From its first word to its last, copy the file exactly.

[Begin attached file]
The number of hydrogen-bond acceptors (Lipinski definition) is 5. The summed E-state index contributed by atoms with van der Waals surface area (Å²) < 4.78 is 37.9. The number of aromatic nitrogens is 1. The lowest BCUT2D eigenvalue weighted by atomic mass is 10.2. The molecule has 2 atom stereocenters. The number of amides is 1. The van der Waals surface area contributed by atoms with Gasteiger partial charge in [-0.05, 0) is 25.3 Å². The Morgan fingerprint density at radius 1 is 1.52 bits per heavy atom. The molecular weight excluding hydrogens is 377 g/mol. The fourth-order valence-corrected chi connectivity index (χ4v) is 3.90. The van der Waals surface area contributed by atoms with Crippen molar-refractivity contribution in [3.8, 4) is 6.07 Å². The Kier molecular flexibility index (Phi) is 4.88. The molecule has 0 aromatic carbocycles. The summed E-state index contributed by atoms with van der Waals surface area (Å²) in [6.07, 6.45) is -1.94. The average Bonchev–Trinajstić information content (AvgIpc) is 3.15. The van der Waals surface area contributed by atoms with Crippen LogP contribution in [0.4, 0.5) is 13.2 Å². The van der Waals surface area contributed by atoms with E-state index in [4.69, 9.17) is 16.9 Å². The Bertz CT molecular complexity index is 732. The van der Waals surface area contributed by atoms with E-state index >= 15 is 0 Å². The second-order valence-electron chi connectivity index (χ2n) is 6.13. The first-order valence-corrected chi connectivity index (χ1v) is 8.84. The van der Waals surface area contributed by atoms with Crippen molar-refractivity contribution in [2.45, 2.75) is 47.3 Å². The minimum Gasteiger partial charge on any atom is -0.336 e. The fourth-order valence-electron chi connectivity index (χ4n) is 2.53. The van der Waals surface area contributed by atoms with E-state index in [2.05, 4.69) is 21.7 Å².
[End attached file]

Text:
The number of hydrogen-bond acceptors (Lipinski definition) is 5. The summed E-state index contributed by atoms with van der Waals surface area (Å²) < 4.78 is 37.9. The number of aromatic nitrogens is 1. The lowest BCUT2D eigenvalue weighted by atomic mass is 10.2. The molecule has 2 atom stereocenters. The number of amides is 1. The van der Waals surface area contributed by atoms with Gasteiger partial charge in [-0.05, 0) is 25.3 Å². The Morgan fingerprint density at radius 1 is 1.52 bits per heavy atom. The molecular weight excluding hydrogens is 377 g/mol. The fourth-order valence-corrected chi connectivity index (χ4v) is 3.90. The van der Waals surface area contributed by atoms with Crippen molar-refractivity contribution in [3.8, 4) is 6.07 Å². The Kier molecular flexibility index (Phi) is 4.88. The molecule has 0 aromatic carbocycles. The summed E-state index contributed by atoms with van der Waals surface area (Å²) in [6.07, 6.45) is -1.94. The average Bonchev–Trinajstić information content (AvgIpc) is 3.15. The van der Waals surface area contributed by atoms with Crippen LogP contribution in [0.4, 0.5) is 13.2 Å². The van der Waals surface area contributed by atoms with E-state index in [4.69, 9.17) is 16.9 Å². The Bertz CT molecular complexity index is 732. The van der Waals surface area contributed by atoms with E-state index >= 15 is 0 Å². The second-order valence-electron chi connectivity index (χ2n) is 6.13. The first-order valence-corrected chi connectivity index (χ1v) is 8.84. The van der Waals surface area contributed by atoms with Crippen molar-refractivity contribution in [2.45, 2.75) is 47.3 Å². The minimum Gasteiger partial charge on any atom is -0.336 e. The fourth-order valence-electron chi connectivity index (χ4n) is 2.53. The van der Waals surface area contributed by atoms with E-state index in [2.05, 4.69) is 21.7 Å².